And Bengen’s study concluded that 4% was the magic number. More specifically, Bengen said that retirees could withdraw 4% in the first year of retirement, followed by inflation-adjusted withdrawals in each following year. Learn more about the 4% rule.
So, using the 4% rule, you could safely withdraw $40,000 from a $1 million portfolio in your first year of retirement.
Table of Contents:
6 Ways to Live On 4% of a Million Dollars When You Retire
Is that number lower than you expected? If so, don’t fret. With savvy retirement planning, you can live on 4% of a million dollars when you retire.
And these six strategies could help.
1. Take advantage of tax-sheltered retirement accounts
If you want to get the most of your retirement money, you’ll want to avoid paying unnecessary tax. And saving money in retirement accounts is one of the best ways to do that.
Roth IRA Accounts
If you’re looking to stretch retirement income, a Roth IRA is a great tool to have in the retirement toolbox.
You will pay income tax on the money in the year that you make your contribution. But then you’re done paying taxes on your retirement money. From that point forward, your money grows tax-free. And you won’t have to pay tax on your withdrawals, which makes that $40,000 stretch further.
And Roth IRAs are especially useful for early retirees. Here’s why: although you have to wait until age 59 ½ to withdraw your earnings, you can take distributions from your initial contributions at any time.
So let’s say out of a $1 million Roth portfolio, you made $150,000 worth of contributions and the rest came from growth. In that case, you could use that $150,000 before age 59 ½, while the other $850,000 continues to grow until you reach retirement age.
Traditional IRA and 401(k) Accounts
With Traditional IRAs and 401ks, your contributions earn you a tax deduction in the year that you contribute. And any money that isn’t withdrawn in a given year continues to grow tax-free, which eliminates tax drag and helps you achieve a higher overall return.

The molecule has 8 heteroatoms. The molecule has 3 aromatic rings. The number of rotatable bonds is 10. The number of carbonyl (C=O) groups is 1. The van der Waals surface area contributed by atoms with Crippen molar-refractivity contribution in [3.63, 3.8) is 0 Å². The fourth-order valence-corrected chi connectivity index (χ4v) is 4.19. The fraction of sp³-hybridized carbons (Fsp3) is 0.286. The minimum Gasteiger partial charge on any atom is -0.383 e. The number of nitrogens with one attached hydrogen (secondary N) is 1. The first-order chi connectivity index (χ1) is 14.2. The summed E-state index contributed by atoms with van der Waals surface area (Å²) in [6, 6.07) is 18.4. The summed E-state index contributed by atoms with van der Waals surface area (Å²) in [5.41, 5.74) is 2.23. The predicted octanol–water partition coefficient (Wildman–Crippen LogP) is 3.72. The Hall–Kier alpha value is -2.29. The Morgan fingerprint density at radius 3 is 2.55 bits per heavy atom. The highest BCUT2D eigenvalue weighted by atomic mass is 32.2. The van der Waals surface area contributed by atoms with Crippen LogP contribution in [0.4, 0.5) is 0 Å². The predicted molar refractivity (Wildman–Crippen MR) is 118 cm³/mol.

But, you will need to pay income tax on your distributions. So if you have a lot of money saved in pre-tax retirement accounts, you’ll want to keep that in mind when you’re making your retirement calculations.
And you can’t take money out of your Traditional IRA or 401(k) account before age 59 ½ without incurring a penalty.
2. Use properly diversified portfolios
If you want your $1 million to last 30 or more years, you’ll want the principal balance in your portfolio to continue to grow even after retirement.
Target Retirement funds will automatically change your asset allocation to become more conservative as you near retirement. But if you want your money to continue to grow at a high rate of return, a Target Fund may not be your best choice.
Instead, you may want to use a robo-advisor that will allow you to pick whatever mix of stocks and bonds that you feel most comfortable. The best robo-advisors available today build custom portfolios to match your risk preference, automatically rebalance, and apply advanced techniques like tax-loss harvesting.
And robo-advisors are affordable too. Annual advisory fees typically range from 0.25% to 0.50%. Check out our list of the best robo-advisors.
Our Recommended Robo-Advisors
|Ally Invest||Portfolio diversification|
|Wealthfront||First time investors|
|Personal Capital||Large investors |
3. Pay off your mortgage before you retire
For most of us, our mortgage is our largest monthly expense. So if you’re able to pay your mortgage off before you retire, you’ll be taking out a major roadblock to retirement.
If you have a $1,000 mortgage, you’ll immediately save $12,000 a year once your mortgage is gone. And if you have a $2,000 mortgage, you’ll save $24,000 per year.
That’s more than half of the $40,000 that you’d be living off of in Year 1 of retirement with a $1 million portfolio!
That’s truly a game changer. And it could make a huge difference in how early you’re able to retire on 4% of a million dollars.
4. Consider healthcare costs
Medical expenses often rise in retirement. And if you don’t have a good plan for handling healthcare costs, they may be higher than expected.
According to Fidelity’s 2019 Retiree Health Care Cost Estimate, a 65-year old couple retiring in 2019 can expect to spend $285,0001 on healthcare throughout retirement. That’s a significant chunk of change. So how can you prepare?
Medicare and Medigap policies